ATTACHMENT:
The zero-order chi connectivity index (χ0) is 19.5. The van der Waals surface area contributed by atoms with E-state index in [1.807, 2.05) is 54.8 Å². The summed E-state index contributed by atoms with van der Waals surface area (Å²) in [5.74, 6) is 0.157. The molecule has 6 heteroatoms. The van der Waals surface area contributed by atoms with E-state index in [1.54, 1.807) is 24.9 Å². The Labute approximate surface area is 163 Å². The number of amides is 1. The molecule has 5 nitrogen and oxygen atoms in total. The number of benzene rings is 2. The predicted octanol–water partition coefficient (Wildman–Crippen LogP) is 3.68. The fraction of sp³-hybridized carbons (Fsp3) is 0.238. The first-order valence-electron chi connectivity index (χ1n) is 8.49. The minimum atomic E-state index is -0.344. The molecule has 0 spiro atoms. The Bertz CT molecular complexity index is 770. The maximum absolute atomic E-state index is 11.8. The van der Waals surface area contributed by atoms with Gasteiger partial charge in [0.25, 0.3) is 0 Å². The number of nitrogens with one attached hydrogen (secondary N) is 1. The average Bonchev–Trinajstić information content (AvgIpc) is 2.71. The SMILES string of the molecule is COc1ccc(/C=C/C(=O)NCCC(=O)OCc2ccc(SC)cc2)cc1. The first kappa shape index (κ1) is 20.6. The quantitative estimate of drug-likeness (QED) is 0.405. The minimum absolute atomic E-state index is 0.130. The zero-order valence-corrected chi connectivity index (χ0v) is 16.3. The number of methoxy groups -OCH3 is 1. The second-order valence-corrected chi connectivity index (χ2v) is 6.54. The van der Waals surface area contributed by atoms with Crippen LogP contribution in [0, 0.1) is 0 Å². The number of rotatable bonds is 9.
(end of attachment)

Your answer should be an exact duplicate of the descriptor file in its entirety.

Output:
The zero-order chi connectivity index (χ0) is 19.5. The van der Waals surface area contributed by atoms with E-state index in [1.807, 2.05) is 54.8 Å². The summed E-state index contributed by atoms with van der Waals surface area (Å²) in [5.74, 6) is 0.157. The molecule has 6 heteroatoms. The van der Waals surface area contributed by atoms with E-state index in [1.54, 1.807) is 24.9 Å². The Labute approximate surface area is 163 Å². The number of amides is 1. The molecule has 5 nitrogen and oxygen atoms in total. The number of benzene rings is 2. The predicted octanol–water partition coefficient (Wildman–Crippen LogP) is 3.68. The fraction of sp³-hybridized carbons (Fsp3) is 0.238. The first-order valence-electron chi connectivity index (χ1n) is 8.49. The minimum atomic E-state index is -0.344. The molecule has 0 spiro atoms. The Bertz CT molecular complexity index is 770. The maximum absolute atomic E-state index is 11.8. The van der Waals surface area contributed by atoms with Gasteiger partial charge in [0.25, 0.3) is 0 Å². The number of nitrogens with one attached hydrogen (secondary N) is 1. The average Bonchev–Trinajstić information content (AvgIpc) is 2.71. The SMILES string of the molecule is COc1ccc(/C=C/C(=O)NCCC(=O)OCc2ccc(SC)cc2)cc1. The first kappa shape index (κ1) is 20.6. The quantitative estimate of drug-likeness (QED) is 0.405. The minimum absolute atomic E-state index is 0.130. The zero-order valence-corrected chi connectivity index (χ0v) is 16.3. The number of methoxy groups -OCH3 is 1. The second-order valence-corrected chi connectivity index (χ2v) is 6.54. The van der Waals surface area contributed by atoms with Crippen LogP contribution in [0, 0.1) is 0 Å². The number of rotatable bonds is 9.